Benton County commissioners on Tuesday approved a plan to bring on six additional employees at the jail to ease crowding.
The six clerical workers will handle administrative tasks and free up corrections officers so that another pod, or housing area, can be opened.
The commissioners’ decision came after about 45 minutes of discussion Tuesday -- and after several weeks of discussion among county leaders.
Commissioner Shon Small said he’s concerned about liability risks that come with a crowded jail and he noted the inmate population likely will rise as the summer approaches.
“I felt comfortable enough after the discussion to say...in the end (adding staff) balances out. We’re not taking money from another fund to make it work,” Commissioner Jerome Delvin said.
The sheriff’s office “is going to have the money (in its budget) to pay for it,” added Commissioner Jim Beaver, chairman of the three-member board.
The annual cost of the six clerical workers is estimated at $466,000, including salary and benefits, although the hiring process likely will take a couple months so the cost will be about half this year.
The county won’t have to take money from other programs to do the hiring because the jail has brought in more revenue than anticipated in the current biennium, or two-year budget period.
That’s largely because it’s seen its contract inmate population rise; the jail has contracts to house inmates for the state Department of Corrections and U.S. Marshals Service.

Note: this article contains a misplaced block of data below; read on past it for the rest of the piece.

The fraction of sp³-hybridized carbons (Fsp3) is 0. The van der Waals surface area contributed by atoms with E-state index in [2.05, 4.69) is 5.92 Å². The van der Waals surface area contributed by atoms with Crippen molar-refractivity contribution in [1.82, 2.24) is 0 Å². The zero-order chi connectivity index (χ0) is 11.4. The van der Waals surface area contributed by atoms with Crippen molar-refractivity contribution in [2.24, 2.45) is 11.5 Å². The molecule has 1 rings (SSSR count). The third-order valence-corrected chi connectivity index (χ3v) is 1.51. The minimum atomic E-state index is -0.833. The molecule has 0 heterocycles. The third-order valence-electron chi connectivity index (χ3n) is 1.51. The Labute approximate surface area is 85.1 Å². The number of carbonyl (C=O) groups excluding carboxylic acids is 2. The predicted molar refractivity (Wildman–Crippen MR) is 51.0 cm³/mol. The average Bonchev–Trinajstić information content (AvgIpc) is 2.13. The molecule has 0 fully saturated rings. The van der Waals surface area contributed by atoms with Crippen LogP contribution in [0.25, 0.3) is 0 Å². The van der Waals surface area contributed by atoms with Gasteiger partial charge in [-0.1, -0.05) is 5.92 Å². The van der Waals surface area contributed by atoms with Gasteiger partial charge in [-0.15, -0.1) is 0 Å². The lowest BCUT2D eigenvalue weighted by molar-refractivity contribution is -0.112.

In 2013, the state DOC contract brought in $500,000 to $600,000 more than was forecast for the year, Undersheriff Jerry Hatcher said.
Commissioners on Tuesday discussed dealing with the crowding by cutting back on or eliminating the contracts, but it was determined that would represent a bigger financial hit because the revenue helps keep overall jail costs down.
The jail for months has seen its inmate numbers rise. It has more than 730 beds total, but two pods were closed as the county dealt with a projected shortfall in its 2013-14 budget and the jail experienced a dip in the inmate population.
The dip was due in part to a new state law meant to reduce the amount of money the state was spending to house offenders in county jails for community supervision violations. A dozen jail staff positions were eliminated through attrition.
But now the inmates numbers are climbing -- a trend officials don’t expect to end anytime soon. They also note a three-tenths of one percent public safety sales tax on the ballot in the county this summer will put more law enforcement officers on the streets countywide if successful.
The jail has about 610 beds in its currently-opened pods, although officials factor out 10 percent when calculating capacity because not all inmates can be housed together due to gender or issues such as gang disputes.
The jail on Tuesday had 620 inmates, with dozens sleeping in temporary beds set up on the floor.
-- Sara Schilling: 582-1529; firstname.lastname@example.org; Twitter: @saraTCHerald